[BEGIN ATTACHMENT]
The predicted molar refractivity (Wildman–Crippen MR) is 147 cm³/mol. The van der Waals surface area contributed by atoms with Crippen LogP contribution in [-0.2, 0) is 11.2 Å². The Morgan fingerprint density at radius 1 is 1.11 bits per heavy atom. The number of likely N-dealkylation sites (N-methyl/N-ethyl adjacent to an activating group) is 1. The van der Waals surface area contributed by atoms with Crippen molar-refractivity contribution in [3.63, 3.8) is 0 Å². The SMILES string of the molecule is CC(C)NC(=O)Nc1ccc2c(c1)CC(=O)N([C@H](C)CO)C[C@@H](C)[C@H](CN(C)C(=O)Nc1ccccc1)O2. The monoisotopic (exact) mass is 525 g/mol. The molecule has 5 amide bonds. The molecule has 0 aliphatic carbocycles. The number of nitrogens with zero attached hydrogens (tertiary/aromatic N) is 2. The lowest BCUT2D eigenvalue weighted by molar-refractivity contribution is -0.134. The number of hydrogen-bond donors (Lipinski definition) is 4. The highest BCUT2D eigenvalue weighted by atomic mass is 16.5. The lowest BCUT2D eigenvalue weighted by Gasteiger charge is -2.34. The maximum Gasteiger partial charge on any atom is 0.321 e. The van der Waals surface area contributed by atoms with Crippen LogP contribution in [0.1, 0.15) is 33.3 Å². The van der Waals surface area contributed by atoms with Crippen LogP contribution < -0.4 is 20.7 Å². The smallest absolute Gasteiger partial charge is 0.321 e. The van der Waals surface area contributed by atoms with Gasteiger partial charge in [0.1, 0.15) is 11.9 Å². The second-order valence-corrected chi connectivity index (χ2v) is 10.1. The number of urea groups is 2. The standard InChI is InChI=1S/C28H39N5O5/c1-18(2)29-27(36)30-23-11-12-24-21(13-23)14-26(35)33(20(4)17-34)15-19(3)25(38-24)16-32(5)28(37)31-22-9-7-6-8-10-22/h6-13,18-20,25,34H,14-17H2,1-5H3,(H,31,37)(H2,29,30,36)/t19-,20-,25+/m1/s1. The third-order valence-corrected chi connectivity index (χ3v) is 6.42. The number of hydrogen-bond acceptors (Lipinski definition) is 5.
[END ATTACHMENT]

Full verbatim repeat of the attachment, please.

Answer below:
The predicted molar refractivity (Wildman–Crippen MR) is 147 cm³/mol. The van der Waals surface area contributed by atoms with Crippen LogP contribution in [-0.2, 0) is 11.2 Å². The Morgan fingerprint density at radius 1 is 1.11 bits per heavy atom. The number of likely N-dealkylation sites (N-methyl/N-ethyl adjacent to an activating group) is 1. The van der Waals surface area contributed by atoms with Crippen molar-refractivity contribution in [3.63, 3.8) is 0 Å². The SMILES string of the molecule is CC(C)NC(=O)Nc1ccc2c(c1)CC(=O)N([C@H](C)CO)C[C@@H](C)[C@H](CN(C)C(=O)Nc1ccccc1)O2. The monoisotopic (exact) mass is 525 g/mol. The molecule has 5 amide bonds. The molecule has 0 aliphatic carbocycles. The number of nitrogens with zero attached hydrogens (tertiary/aromatic N) is 2. The lowest BCUT2D eigenvalue weighted by molar-refractivity contribution is -0.134. The number of hydrogen-bond donors (Lipinski definition) is 4. The highest BCUT2D eigenvalue weighted by atomic mass is 16.5. The lowest BCUT2D eigenvalue weighted by Gasteiger charge is -2.34. The maximum Gasteiger partial charge on any atom is 0.321 e. The van der Waals surface area contributed by atoms with Crippen LogP contribution in [0.1, 0.15) is 33.3 Å². The van der Waals surface area contributed by atoms with Crippen LogP contribution < -0.4 is 20.7 Å². The smallest absolute Gasteiger partial charge is 0.321 e. The van der Waals surface area contributed by atoms with Gasteiger partial charge in [0.1, 0.15) is 11.9 Å². The second-order valence-corrected chi connectivity index (χ2v) is 10.1. The number of urea groups is 2. The standard InChI is InChI=1S/C28H39N5O5/c1-18(2)29-27(36)30-23-11-12-24-21(13-23)14-26(35)33(20(4)17-34)15-19(3)25(38-24)16-32(5)28(37)31-22-9-7-6-8-10-22/h6-13,18-20,25,34H,14-17H2,1-5H3,(H,31,37)(H2,29,30,36)/t19-,20-,25+/m1/s1. The third-order valence-corrected chi connectivity index (χ3v) is 6.42. The number of hydrogen-bond acceptors (Lipinski definition) is 5.